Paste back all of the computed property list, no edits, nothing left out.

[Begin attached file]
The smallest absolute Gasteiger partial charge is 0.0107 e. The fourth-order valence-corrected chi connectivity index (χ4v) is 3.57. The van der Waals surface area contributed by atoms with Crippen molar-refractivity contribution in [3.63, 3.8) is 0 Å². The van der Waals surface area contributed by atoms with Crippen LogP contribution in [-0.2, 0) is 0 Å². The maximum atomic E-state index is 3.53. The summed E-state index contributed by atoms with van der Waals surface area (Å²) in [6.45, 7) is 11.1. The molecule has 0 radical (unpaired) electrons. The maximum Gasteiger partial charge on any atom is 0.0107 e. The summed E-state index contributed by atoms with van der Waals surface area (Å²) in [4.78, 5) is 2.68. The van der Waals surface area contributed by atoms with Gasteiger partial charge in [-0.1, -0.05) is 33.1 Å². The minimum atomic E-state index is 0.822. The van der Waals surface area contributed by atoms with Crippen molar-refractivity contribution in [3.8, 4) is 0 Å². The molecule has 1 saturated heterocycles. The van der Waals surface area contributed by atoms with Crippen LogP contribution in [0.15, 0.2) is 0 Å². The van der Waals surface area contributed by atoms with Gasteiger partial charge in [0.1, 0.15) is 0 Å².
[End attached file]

The smallest absolute Gasteiger partial charge is 0.0107 e. The fourth-order valence-corrected chi connectivity index (χ4v) is 3.57. The van der Waals surface area contributed by atoms with Crippen molar-refractivity contribution in [3.63, 3.8) is 0 Å². The van der Waals surface area contributed by atoms with Crippen LogP contribution in [-0.2, 0) is 0 Å². The maximum atomic E-state index is 3.53. The summed E-state index contributed by atoms with van der Waals surface area (Å²) in [6.45, 7) is 11.1. The molecule has 0 radical (unpaired) electrons. The maximum Gasteiger partial charge on any atom is 0.0107 e. The summed E-state index contributed by atoms with van der Waals surface area (Å²) in [4.78, 5) is 2.68. The van der Waals surface area contributed by atoms with Gasteiger partial charge in [-0.1, -0.05) is 33.1 Å². The minimum atomic E-state index is 0.822. The van der Waals surface area contributed by atoms with Crippen molar-refractivity contribution in [3.8, 4) is 0 Å². The molecule has 1 saturated heterocycles. The van der Waals surface area contributed by atoms with Crippen LogP contribution in [0.15, 0.2) is 0 Å². The van der Waals surface area contributed by atoms with Gasteiger partial charge in [0.1, 0.15) is 0 Å².